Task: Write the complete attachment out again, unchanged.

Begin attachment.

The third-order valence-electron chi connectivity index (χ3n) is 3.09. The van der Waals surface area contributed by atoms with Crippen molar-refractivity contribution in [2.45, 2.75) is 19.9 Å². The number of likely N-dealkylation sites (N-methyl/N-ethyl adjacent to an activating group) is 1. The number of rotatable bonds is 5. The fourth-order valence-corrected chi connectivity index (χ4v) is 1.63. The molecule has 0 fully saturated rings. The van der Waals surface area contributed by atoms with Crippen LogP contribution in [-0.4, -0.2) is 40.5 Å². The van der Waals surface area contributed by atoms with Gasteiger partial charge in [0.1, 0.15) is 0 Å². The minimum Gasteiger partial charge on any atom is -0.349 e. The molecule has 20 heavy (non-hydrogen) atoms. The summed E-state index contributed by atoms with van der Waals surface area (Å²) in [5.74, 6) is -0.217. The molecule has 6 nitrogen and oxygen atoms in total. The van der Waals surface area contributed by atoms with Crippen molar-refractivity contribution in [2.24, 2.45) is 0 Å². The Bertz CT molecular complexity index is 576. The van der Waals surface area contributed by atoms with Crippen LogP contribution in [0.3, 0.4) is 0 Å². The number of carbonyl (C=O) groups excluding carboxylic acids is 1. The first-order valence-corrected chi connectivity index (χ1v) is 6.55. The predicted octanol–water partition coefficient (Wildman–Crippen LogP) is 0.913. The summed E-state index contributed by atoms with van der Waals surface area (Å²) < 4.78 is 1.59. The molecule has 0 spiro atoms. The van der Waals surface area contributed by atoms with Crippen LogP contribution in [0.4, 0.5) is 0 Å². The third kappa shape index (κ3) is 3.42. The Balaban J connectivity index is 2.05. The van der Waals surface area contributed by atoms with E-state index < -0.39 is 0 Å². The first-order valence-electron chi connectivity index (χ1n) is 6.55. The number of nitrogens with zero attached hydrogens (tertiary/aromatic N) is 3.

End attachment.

The third-order valence-electron chi connectivity index (χ3n) is 3.09. The van der Waals surface area contributed by atoms with Crippen molar-refractivity contribution in [2.45, 2.75) is 19.9 Å². The number of likely N-dealkylation sites (N-methyl/N-ethyl adjacent to an activating group) is 1. The number of rotatable bonds is 5. The fourth-order valence-corrected chi connectivity index (χ4v) is 1.63. The molecule has 0 fully saturated rings. The van der Waals surface area contributed by atoms with Crippen LogP contribution in [-0.4, -0.2) is 40.5 Å². The van der Waals surface area contributed by atoms with Gasteiger partial charge in [0.1, 0.15) is 0 Å². The minimum Gasteiger partial charge on any atom is -0.349 e. The molecule has 20 heavy (non-hydrogen) atoms. The summed E-state index contributed by atoms with van der Waals surface area (Å²) in [5.74, 6) is -0.217. The molecule has 6 nitrogen and oxygen atoms in total. The van der Waals surface area contributed by atoms with Crippen molar-refractivity contribution in [2.24, 2.45) is 0 Å². The Bertz CT molecular complexity index is 576. The van der Waals surface area contributed by atoms with Crippen LogP contribution in [0.3, 0.4) is 0 Å². The number of carbonyl (C=O) groups excluding carboxylic acids is 1. The first-order valence-corrected chi connectivity index (χ1v) is 6.55. The predicted octanol–water partition coefficient (Wildman–Crippen LogP) is 0.913. The summed E-state index contributed by atoms with van der Waals surface area (Å²) < 4.78 is 1.59. The molecule has 0 spiro atoms. The van der Waals surface area contributed by atoms with Crippen LogP contribution in [0.4, 0.5) is 0 Å². The third kappa shape index (κ3) is 3.42. The Balaban J connectivity index is 2.05. The van der Waals surface area contributed by atoms with E-state index < -0.39 is 0 Å². The first-order valence-electron chi connectivity index (χ1n) is 6.55. The number of nitrogens with zero attached hydrogens (tertiary/aromatic N) is 3.